The Beautiful Sound of the Recorder – Really!

Boy Playing a Recorder by Hendrick ter Brugghen © Wikimedia Commons

Boy Playing a Recorder by Hendrick ter Brugghen
© Wikimedia Commons

In the mid-1980s one of my music teachers was the composer and recorder player Ian Shanahan. I once asked him why he loved and played the recorder? His reply still rings true today. “No one ever told me that the recorder wasn’t a musical instrument”.

I have been a ‘player’, I use that word lightly, for a few years. I was immediately hooked on the velvety, luxurious sound that can be produced if you try. The diversity of the music that a recorder makes is endless. It can create Multiphonics, and can play the lowest note to the highest. When you overblow the sound possibilities grow exponentially. Then there’s flutter-tonguing, harmonics, syllabic articulations, the list goes on. And you can create reasonably dynamic (volume) variations if you try.

I see a lot of recorder players who do not like or pay much attention to dynamic markings; I wish they would. What a practiced recorder player can do with volume changes can make a large difference to the overall quality of a piece.

We can’t all be professional players, but we can aspire to a better sound, and we know how to do that, practice. It took me eight years before I considered I could play the piano well enough for others to hear, without them or me cringing. Now I’m a master, of my own music that is.

Legato and staccato is where the recorder shines. When the two are balanced against one another in a composition, that’s where the beauty comes in. Alternate fingering is another area that can help make a recorder player produce a better sound. When you have a tricky phrase, you don’t need to stick to standard fingering. There are numerous alternate positions for producing the same note as a standard finger position. The alto recorder has over 30 alternate fingering patterns alone.

JS Bach has many masterworks that are written and adapted for the recorder. Bach’s Triószonáta BWV 1039 expresses beautifully that fine mellow sound that the recorder creates. Bach’s Andante and Allegro from sonata in E minor, BVW 1034, again this piece lets you hear how clear and placid the recorder is, especially when accompanied by the harpsichord and cello.

This arrangement of Gagliarda Seconda detta La Scabrosetta by the Italian composer Giovanni Maria Trabaci (c1575-1647), shows a range of renaissance recorders from the small to the very large, but not all of them.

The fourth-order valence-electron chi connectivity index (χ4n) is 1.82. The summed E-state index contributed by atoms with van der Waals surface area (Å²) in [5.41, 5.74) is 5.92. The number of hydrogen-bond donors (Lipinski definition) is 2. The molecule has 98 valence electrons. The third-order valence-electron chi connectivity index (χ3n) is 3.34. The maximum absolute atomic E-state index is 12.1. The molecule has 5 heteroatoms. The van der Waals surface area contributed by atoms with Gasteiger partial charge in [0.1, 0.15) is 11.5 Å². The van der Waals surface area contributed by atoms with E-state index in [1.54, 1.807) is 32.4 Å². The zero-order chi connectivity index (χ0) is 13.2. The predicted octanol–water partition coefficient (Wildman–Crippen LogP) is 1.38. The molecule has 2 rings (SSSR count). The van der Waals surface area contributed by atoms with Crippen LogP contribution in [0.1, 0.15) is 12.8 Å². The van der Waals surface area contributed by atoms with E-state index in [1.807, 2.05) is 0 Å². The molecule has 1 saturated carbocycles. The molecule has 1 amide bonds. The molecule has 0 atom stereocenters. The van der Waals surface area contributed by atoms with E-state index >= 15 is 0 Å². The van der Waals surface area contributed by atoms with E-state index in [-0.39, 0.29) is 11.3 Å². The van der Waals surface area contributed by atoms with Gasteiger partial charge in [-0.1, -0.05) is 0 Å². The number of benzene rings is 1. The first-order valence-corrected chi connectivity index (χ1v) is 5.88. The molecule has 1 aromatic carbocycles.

The Australian recorder player and musical director Genevieve Lacey is known the world over and has commissioned many pieces for the recorder to help build its repertoire. Genevieve Lacey is seen here playing Telemann’s Fantasia No. 1 live from the Melbourne Recital Centre. You can hear her mastery of this instrument; and playing without sheet music a composition by perhaps the greatest composer of all recorder music Georg Philipp Telemann.

The first recorders were made in the 1500s. It is part of the whistle family, and for many musicians and school students, it is their first musical instrument. For some, it stays with them throughout their lives, and for others it’s a transition tool to a variety of different instruments.

The pure clear sound of the recorder speaks the history of western music. While still popular today, the recorder fills the annals of musical history.

There are thousands of paintings that have recorder players in them, because it was a popular instrument that travelled well. The Dutch painter Hendrick ter Brugghen (1588-1629) in his Boy Playing a Recorder has captured a fine example of a young recorder player in the early 1600s, which could be any young boy today.

One of the most famous rock-and-roll songs ever, has a recorder in it at the beginning after the acoustic guitar intro. On Stairway to Heaven, the recorder was played by John Paul Jones who was the bassist and keyboardist in Led Zeppelin.

There are 10 instruments in the modern recorder family. They can play across a range of six octaves from the sub-contrabass to the garklein, the tiniest of the recorder family. So there is something for every player who wants to experience the universal and beautiful sound of the recorder.

When you are hooked on the recorder, you are addicted for life. Apart from the practicalities of the instrument and its diverse range of pitches and tones, the exquisite sound that can be realised from a recorder, with practice, can move millions of people.

My wish is that more composers would write music for the recorder, and that more recorder music is played on the radio and in our concert halls.

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  1. Thank you so much for this informative article! I discovered a recorder left at the side of a local trail with a note: “If you find this instrument, it is meant for you – ENJOY!” It was been sitting in my bedside drawer ever since. Some things have shifted in my life lately, and I feel inspired to try learning this instrument now. Do you have any recommendations of where I could start? Any books or online resources for a newbie? I do read music and learned to play Three Blind Mice on the recorder as a child, so not exactly starting from nothing, but close!

  2. Hello Ellisha,
    I’m the author of this article and the book that helped me the most was The New Recorder Tutor by Stephen F Goodyear. He has books for different types of recorder, such as Descant and Treble. For an online resource, Sarah Jeffery of Team Recorder has many excellent videos on all things to do with the recorder.

    I am glad the article has helped you.

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